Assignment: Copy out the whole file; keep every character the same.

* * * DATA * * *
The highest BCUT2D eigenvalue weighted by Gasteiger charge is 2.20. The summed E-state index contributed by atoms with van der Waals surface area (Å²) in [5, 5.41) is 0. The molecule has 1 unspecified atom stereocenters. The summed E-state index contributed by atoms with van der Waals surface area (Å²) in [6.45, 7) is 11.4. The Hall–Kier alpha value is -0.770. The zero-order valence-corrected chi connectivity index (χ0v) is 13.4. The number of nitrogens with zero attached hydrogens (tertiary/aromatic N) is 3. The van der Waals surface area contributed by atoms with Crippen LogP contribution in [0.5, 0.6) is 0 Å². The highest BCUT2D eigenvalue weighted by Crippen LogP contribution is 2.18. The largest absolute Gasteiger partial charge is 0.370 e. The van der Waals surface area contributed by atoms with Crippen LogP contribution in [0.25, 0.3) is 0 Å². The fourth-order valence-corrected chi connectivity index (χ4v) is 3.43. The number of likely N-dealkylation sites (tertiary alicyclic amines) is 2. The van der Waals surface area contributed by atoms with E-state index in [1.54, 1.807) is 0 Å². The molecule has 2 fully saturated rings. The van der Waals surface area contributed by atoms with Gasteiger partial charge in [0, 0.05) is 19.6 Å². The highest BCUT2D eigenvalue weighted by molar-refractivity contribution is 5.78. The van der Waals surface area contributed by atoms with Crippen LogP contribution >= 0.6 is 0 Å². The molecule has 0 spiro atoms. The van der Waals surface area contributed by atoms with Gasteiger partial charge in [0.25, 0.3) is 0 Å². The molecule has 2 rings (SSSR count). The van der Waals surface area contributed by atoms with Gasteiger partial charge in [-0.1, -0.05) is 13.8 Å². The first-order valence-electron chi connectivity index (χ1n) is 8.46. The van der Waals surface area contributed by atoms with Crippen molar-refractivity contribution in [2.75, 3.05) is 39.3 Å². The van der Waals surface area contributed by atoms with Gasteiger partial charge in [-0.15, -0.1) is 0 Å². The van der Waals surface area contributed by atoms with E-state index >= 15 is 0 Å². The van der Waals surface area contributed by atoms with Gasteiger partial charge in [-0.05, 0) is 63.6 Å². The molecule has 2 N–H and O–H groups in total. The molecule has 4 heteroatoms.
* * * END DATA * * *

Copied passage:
The highest BCUT2D eigenvalue weighted by Gasteiger charge is 2.20. The summed E-state index contributed by atoms with van der Waals surface area (Å²) in [5, 5.41) is 0. The molecule has 1 unspecified atom stereocenters. The summed E-state index contributed by atoms with van der Waals surface area (Å²) in [6.45, 7) is 11.4. The Hall–Kier alpha value is -0.770. The zero-order valence-corrected chi connectivity index (χ0v) is 13.4. The number of nitrogens with zero attached hydrogens (tertiary/aromatic N) is 3. The van der Waals surface area contributed by atoms with Crippen LogP contribution in [0.5, 0.6) is 0 Å². The highest BCUT2D eigenvalue weighted by Crippen LogP contribution is 2.18. The largest absolute Gasteiger partial charge is 0.370 e. The van der Waals surface area contributed by atoms with Crippen LogP contribution in [0.25, 0.3) is 0 Å². The fourth-order valence-corrected chi connectivity index (χ4v) is 3.43. The number of likely N-dealkylation sites (tertiary alicyclic amines) is 2. The van der Waals surface area contributed by atoms with E-state index in [1.54, 1.807) is 0 Å². The molecule has 2 fully saturated rings. The van der Waals surface area contributed by atoms with Gasteiger partial charge in [0, 0.05) is 19.6 Å². The highest BCUT2D eigenvalue weighted by molar-refractivity contribution is 5.78. The van der Waals surface area contributed by atoms with Crippen LogP contribution >= 0.6 is 0 Å². The molecule has 0 spiro atoms. The van der Waals surface area contributed by atoms with Gasteiger partial charge in [0.25, 0.3) is 0 Å². The molecule has 2 rings (SSSR count). The van der Waals surface area contributed by atoms with Gasteiger partial charge in [-0.1, -0.05) is 13.8 Å². The first-order valence-electron chi connectivity index (χ1n) is 8.46. The van der Waals surface area contributed by atoms with Crippen molar-refractivity contribution in [2.75, 3.05) is 39.3 Å². The van der Waals surface area contributed by atoms with Gasteiger partial charge in [-0.15, -0.1) is 0 Å². The van der Waals surface area contributed by atoms with E-state index >= 15 is 0 Å². The van der Waals surface area contributed by atoms with Gasteiger partial charge in [-0.05, 0) is 63.6 Å². The molecule has 2 N–H and O–H groups in total. The molecule has 4 heteroatoms.